Recreation

KDNK Radio speaks with HCN reporter Sarah Tory
KDNK Radio speaks with HCN reporter Sarah Tory
A battle over illegal bike trails in Sedona raises tough questions about soaring recreation use on public lands.
Whitewater parks: an unlikely drought bailout
Whitewater parks: an unlikely drought bailout
Expensive artificial wave features can ease dry times for river economies.
Public-lands visitation and recreation, by the numbers
Public-lands visitation and recreation, by the numbers
Fatalities, backcountry trips, ATVs and Denali summit attempts over the years.
Snowmobiles remain an issue
Snowmobilers and the tourist industry object to the Park Service's plan to close some Yellowstone trails to snowmobiling in an effort to curb the winter wandering of park bison.
Microbes for sale here
Yellowstone Park officials sign a contract that formally opens the park's hot springs to "bioprospecting," allowing the San Diego company, Diversa Corp., to collect samples of hot-water microbes called thermophiles.
Politics tangles with science
In their own words, ecologist Charles Kay denounces Yellowstone's policy of "natural regulation," while ecologist Mark Boyce defends it.
One scientist's forbidden fruit
Scientist Richard Keigley studies Yellowstone's trees to back up his contention that the park's elk herds are out of control and need regulation.
Is nature running too wild in Yellowstone?
Maverick ecologist Richard Keigley believes Yellowstone's policy of "natural regulation" is not working and, in fact, is harming the park - especially with the park's elk herds, which he says are overgrazing their ranges.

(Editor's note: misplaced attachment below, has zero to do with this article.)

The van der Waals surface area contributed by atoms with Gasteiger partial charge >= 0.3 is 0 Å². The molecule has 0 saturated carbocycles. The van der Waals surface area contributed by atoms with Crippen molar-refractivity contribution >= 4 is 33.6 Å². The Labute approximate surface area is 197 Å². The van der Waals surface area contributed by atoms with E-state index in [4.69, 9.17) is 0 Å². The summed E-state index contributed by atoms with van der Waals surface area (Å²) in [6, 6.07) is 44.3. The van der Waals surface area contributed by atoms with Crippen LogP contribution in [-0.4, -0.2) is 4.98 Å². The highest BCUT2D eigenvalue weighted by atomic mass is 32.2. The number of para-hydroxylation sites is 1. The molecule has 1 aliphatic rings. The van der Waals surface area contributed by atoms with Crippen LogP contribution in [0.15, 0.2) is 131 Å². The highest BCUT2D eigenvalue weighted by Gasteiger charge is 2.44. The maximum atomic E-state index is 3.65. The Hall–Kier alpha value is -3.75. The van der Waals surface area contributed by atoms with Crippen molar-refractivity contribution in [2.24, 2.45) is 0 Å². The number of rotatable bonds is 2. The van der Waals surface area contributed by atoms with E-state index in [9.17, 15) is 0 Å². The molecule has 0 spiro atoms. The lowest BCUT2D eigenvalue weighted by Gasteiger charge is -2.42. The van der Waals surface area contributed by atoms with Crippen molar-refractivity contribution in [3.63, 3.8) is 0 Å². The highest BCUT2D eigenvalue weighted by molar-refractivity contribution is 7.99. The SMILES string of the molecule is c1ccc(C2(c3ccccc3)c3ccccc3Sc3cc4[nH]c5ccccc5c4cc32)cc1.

Bigger might be better for Utah's parks
In Utah, Canyonlands park officials and conservationists are saying that an area slated for oil drilling, Lockhart Basin, which is right outside the park boundaries, should be included in the park and protected.
Yellowstone at 125: The park as a sovereign state
As Yellowstone National Park celebrates its 125th birthday, it continues to struggle with the surrounding states over wildlife management and other questions.
Close those roads
Environmentalists want to close some backcountry roads near Paonia, Colo., that are increasingly popular with all-terrain vehicles.
Utah's bumbling obscures a valid complaint
The Utah congressional delegation's continued attacks on President Clinton only serve to confuse the real issues raised by the president's declaration of the Grand Staircase-Escalante National Monument.
Bear myths
Book review of Dave Smith's "Backcountry Bear Basics: The Definitive Guide to Avoiding Unpleasant Encounters."
Cold weather crowds
A report by the Greater Yellowstone Coordinating Committee, "Winter Visitor Use Management," discusses the threats to the park brought on by recent, greatly increased winter visitation.
A do-over in Telluride
The Forest Service revises its approval of a ski area expansion onto public land in Telluride, Colo.
'Thrillcraft' leave a polluted, contentious wake
Across the country, conservationists battle the rapidly growing use of noisy, motorized water "thrillcraft," such as jet skis and power boats.
A Colorado reality check: lions roam and kill
In separate attacks by mountain lions, a boy in Colorado's Mesa Verde National Park is wounded, and another boy, in Rocky Mountain National Park, is killed.
No parking in the parks
"Consumer Reports" rates its subscribers' experiences in American national parks and finds many complaints about parking, bad roads and overcrowding.
Bills target Antiquities Act
Utah lawmakers try to push bills thgrough Congress to limit the Antiquities Act and control management of the new Grand Staircase-Escalante Nat'l Monument created with the Antiquities Act.
Darkness un-Vailed
Vail Associates' plans for night skiing on Colorado's Vail Mountain are withdrawn after locals protest.
Proposed ski resort does a face plant
After a 25-year battle, developer Fred Kummer gives up his plan for the Adam's Rib Ski Resort in Colorado's Eagle County.
The slaughter of bison reopens old wounds
Rosalie Little Thunder was arrested for physically confronting the bison slaughter outside Yellowstone, while other Native Americans, equally concerned, propose to re-establish bison herds on reservation land, using otherwise doomed animals.
Will the bison killing resume next winter?
After half of Yellowstone's bison were slaughtered in Montana last winter over fears of brucellosis disease, the debate remains unresolved and the killing could easily continue next year.